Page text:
Woe is the Richmond Shakespeare Festival, left cold as any stone by a General Assembly that some say callously declared its sister in Williamsburg as the state's official keeper of the Bard's legacy.
A resolution that passed both houses of the General Assembly names the Virginia Shakespeare Festival in Williamsburg as the state's official such institution, adding it to the same list that designates Virginia's official beverage as milk and its official insect as the tiger swallowtail butterfly. Gov. Bob McDonnell is expected to sign the resolution, making it law.
The bill made it through the state Senate generating virtually no controversy, but when it hit the House of Delegates, the floor erupted in a deluge of re-appropriated Shakespearean quotes.
Delegate Jennifer McCellan, D-Henrico County, says another delegate beat her to first choice for an opener, "to be or not to be Virginia's official Shakespeare festival." But no matter, she says. Because for all the lines that got dropped, the debate was a serious one: Should Williamsburg's Shakespeare festival be named the state's official one when there are other notable operations around the state — including one a short drive from Capitol Square?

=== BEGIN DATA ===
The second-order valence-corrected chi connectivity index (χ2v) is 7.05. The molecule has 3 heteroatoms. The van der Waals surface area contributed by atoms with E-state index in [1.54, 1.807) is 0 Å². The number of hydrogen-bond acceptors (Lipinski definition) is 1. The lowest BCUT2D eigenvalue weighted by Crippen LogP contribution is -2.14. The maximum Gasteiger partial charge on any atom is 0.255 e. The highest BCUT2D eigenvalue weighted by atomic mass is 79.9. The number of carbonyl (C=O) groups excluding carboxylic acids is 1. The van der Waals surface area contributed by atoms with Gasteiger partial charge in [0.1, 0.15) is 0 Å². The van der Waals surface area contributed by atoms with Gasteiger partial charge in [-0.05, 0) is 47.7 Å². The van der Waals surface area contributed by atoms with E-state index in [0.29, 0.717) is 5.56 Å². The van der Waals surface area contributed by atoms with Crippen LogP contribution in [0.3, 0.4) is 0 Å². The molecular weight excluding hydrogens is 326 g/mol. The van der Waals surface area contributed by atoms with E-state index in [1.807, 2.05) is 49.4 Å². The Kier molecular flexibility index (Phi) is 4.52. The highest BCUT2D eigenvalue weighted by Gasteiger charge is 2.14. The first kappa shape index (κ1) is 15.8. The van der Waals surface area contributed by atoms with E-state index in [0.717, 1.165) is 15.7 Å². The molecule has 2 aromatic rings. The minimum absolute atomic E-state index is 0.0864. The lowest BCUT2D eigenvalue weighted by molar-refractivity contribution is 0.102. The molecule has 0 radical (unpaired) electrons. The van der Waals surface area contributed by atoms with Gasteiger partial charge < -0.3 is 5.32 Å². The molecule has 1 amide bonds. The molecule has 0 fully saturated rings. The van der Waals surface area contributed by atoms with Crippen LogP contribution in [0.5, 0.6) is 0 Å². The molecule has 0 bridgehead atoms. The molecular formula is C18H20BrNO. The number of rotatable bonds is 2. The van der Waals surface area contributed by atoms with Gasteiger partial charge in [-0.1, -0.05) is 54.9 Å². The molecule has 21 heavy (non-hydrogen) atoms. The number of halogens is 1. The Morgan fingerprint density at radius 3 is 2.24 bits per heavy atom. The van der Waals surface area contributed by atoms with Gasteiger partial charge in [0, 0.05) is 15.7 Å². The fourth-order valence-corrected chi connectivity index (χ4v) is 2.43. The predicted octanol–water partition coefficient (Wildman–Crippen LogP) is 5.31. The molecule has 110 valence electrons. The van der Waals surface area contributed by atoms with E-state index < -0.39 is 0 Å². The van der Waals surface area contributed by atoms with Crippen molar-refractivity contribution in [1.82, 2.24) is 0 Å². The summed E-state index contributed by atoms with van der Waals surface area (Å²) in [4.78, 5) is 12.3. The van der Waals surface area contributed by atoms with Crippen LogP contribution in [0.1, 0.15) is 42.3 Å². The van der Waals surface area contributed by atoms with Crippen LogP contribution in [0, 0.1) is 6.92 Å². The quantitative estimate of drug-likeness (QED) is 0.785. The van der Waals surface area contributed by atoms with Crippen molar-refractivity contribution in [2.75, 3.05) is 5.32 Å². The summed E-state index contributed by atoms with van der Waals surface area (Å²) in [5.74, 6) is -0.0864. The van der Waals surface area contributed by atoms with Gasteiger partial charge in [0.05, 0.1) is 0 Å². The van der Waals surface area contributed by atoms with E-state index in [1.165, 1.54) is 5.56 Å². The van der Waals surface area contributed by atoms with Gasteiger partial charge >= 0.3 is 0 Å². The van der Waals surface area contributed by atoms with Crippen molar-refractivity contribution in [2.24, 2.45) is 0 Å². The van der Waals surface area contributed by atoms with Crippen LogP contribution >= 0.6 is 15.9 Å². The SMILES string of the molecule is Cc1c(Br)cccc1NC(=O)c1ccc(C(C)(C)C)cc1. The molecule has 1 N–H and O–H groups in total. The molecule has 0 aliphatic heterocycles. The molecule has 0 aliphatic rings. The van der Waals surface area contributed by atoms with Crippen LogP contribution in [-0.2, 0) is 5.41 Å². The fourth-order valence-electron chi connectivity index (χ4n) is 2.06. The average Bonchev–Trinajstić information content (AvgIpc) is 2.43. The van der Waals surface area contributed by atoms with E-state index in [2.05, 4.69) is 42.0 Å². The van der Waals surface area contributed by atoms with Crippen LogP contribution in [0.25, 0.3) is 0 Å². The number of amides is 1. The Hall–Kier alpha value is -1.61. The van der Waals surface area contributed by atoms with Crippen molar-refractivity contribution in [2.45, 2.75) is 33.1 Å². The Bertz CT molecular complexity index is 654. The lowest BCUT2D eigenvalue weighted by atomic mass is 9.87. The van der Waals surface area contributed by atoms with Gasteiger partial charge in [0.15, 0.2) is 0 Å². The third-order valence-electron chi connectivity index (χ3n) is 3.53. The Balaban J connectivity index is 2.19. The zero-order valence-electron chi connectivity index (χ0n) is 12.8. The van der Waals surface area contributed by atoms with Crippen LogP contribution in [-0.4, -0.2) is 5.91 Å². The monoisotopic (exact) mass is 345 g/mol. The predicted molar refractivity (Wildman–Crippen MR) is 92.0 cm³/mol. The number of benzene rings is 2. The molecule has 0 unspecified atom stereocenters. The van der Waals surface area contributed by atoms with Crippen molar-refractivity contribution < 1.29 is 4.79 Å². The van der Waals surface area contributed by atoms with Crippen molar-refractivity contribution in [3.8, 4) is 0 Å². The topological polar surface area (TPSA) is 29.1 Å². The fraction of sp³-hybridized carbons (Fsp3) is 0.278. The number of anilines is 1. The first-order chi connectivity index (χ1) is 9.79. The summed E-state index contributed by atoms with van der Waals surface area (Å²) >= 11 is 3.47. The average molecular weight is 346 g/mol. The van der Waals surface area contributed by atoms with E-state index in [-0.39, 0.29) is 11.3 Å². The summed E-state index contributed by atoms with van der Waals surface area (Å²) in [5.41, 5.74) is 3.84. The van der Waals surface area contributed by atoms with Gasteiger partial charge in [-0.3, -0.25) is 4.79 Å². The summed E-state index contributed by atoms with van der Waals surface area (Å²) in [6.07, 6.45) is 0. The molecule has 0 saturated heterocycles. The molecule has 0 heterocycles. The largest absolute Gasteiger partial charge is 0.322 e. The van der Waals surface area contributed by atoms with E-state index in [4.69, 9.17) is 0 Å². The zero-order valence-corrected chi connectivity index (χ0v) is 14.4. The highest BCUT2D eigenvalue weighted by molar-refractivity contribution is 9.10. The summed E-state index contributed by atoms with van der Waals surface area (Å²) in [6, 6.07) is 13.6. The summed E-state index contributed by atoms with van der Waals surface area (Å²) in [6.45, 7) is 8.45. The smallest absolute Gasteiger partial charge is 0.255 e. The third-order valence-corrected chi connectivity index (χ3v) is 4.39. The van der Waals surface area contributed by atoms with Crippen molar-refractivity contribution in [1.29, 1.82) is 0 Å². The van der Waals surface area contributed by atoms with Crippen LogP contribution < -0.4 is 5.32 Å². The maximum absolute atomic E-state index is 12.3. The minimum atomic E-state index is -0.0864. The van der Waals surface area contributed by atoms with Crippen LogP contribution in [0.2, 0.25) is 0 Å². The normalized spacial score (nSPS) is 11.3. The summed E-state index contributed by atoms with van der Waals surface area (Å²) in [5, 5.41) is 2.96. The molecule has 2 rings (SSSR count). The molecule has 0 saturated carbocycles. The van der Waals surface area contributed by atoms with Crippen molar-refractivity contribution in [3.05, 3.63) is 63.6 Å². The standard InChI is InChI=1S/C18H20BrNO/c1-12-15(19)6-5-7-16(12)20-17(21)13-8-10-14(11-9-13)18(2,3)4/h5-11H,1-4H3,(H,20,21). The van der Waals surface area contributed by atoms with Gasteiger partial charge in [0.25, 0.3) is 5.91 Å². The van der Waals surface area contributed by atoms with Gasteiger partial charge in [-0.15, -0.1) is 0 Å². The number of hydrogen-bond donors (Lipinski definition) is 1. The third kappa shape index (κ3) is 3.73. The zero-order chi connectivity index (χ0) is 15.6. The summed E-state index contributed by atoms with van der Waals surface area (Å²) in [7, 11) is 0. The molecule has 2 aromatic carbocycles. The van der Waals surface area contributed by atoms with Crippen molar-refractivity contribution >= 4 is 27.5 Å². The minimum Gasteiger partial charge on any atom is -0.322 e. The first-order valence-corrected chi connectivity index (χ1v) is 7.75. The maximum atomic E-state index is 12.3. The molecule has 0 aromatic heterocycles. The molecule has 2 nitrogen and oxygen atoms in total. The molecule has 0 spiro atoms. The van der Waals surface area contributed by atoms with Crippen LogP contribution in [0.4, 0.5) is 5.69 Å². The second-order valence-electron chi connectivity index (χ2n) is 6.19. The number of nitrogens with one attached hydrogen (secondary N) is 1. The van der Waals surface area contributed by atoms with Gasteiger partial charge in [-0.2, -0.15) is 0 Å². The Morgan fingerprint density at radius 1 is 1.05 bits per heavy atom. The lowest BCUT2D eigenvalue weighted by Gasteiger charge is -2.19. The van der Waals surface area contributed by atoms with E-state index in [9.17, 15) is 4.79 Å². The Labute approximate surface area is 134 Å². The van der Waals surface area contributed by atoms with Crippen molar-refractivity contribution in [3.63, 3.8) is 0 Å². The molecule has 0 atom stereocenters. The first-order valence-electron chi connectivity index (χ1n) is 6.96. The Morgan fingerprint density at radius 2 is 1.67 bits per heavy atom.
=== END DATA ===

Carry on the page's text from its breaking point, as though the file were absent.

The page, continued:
McCellan says no. She voted against the resolution along with 20 of her colleagues, though the bill passed with 71 yes votes.
"There are a number of Shakespeare festivals and companies across the state," she says. "I felt that before you designate something as the official Shakespeare festival in Virginia, you ought to at least consider all of them first."
Williamsburg's Virginia Shakespeare Festival does have a few things going for it. According to the resolution, it's the oldest in the state with 35 seasons of continuous operation. And, the resolution says, Williamsburg is the location of the first Shakespeare performance in the New World.
That doesn't mean competing Virginia companies don't lay claim to their own Shakespeare superlatives. The American Shakespeare Center in Staunton gives performances in the world's only replica of Shakespeare's original Blackfriars Playhouse. The Richmond festival, meanwhile, is held at Agecroft Hall, a Tudor estate built in 15th-century England and shipped in the 1920s to Richmond, where it was reconstructed.
Jan Powell, the artistic director at the Richmond Shakespeare Festival, says she's disappointed the company wasn't made aware of the legislation before it was introduced and passed. But she isn't holding any grudges, she says: "We move forward."
An earlier version of a photo caption accompanying this article incorrectly identified the photographer, production and date of the performance.